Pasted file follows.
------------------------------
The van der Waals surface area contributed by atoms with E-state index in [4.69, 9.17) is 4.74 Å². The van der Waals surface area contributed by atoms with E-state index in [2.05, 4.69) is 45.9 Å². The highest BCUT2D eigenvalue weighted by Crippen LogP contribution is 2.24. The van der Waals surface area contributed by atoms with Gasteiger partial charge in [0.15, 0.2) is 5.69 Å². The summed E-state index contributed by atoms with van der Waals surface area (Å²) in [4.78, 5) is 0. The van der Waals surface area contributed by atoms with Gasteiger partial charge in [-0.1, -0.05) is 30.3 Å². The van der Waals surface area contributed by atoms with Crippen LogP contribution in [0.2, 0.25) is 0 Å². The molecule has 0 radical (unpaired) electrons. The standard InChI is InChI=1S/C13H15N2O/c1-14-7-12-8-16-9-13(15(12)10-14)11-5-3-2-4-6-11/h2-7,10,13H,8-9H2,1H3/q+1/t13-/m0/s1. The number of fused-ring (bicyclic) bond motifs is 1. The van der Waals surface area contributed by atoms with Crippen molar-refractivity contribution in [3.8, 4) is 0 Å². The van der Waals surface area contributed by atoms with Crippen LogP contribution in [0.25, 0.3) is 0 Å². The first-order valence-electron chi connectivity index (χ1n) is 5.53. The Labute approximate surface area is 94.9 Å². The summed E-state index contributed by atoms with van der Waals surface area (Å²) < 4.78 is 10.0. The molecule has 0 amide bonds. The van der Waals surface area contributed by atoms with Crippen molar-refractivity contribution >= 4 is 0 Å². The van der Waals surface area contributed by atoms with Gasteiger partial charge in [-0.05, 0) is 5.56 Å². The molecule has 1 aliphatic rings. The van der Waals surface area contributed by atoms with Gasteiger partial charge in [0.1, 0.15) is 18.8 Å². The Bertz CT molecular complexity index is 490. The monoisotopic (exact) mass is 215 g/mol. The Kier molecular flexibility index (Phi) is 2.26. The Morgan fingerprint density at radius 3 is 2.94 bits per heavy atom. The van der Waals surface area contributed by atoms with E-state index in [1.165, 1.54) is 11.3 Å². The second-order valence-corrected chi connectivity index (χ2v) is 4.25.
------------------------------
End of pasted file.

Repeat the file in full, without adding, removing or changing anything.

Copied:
The van der Waals surface area contributed by atoms with E-state index in [4.69, 9.17) is 4.74 Å². The van der Waals surface area contributed by atoms with E-state index in [2.05, 4.69) is 45.9 Å². The highest BCUT2D eigenvalue weighted by Crippen LogP contribution is 2.24. The van der Waals surface area contributed by atoms with Gasteiger partial charge in [0.15, 0.2) is 5.69 Å². The summed E-state index contributed by atoms with van der Waals surface area (Å²) in [4.78, 5) is 0. The van der Waals surface area contributed by atoms with Gasteiger partial charge in [-0.1, -0.05) is 30.3 Å². The van der Waals surface area contributed by atoms with Crippen LogP contribution in [0.2, 0.25) is 0 Å². The molecule has 0 radical (unpaired) electrons. The standard InChI is InChI=1S/C13H15N2O/c1-14-7-12-8-16-9-13(15(12)10-14)11-5-3-2-4-6-11/h2-7,10,13H,8-9H2,1H3/q+1/t13-/m0/s1. The number of fused-ring (bicyclic) bond motifs is 1. The van der Waals surface area contributed by atoms with Crippen molar-refractivity contribution in [3.8, 4) is 0 Å². The van der Waals surface area contributed by atoms with Crippen LogP contribution in [0.25, 0.3) is 0 Å². The first-order valence-electron chi connectivity index (χ1n) is 5.53. The Labute approximate surface area is 94.9 Å². The summed E-state index contributed by atoms with van der Waals surface area (Å²) < 4.78 is 10.0. The molecule has 0 amide bonds. The van der Waals surface area contributed by atoms with Crippen molar-refractivity contribution >= 4 is 0 Å². The van der Waals surface area contributed by atoms with Gasteiger partial charge in [-0.05, 0) is 5.56 Å². The molecule has 1 aliphatic rings. The van der Waals surface area contributed by atoms with Gasteiger partial charge in [0.1, 0.15) is 18.8 Å². The Bertz CT molecular complexity index is 490. The monoisotopic (exact) mass is 215 g/mol. The Kier molecular flexibility index (Phi) is 2.26. The Morgan fingerprint density at radius 3 is 2.94 bits per heavy atom. The van der Waals surface area contributed by atoms with E-state index in [1.165, 1.54) is 11.3 Å². The second-order valence-corrected chi connectivity index (χ2v) is 4.25.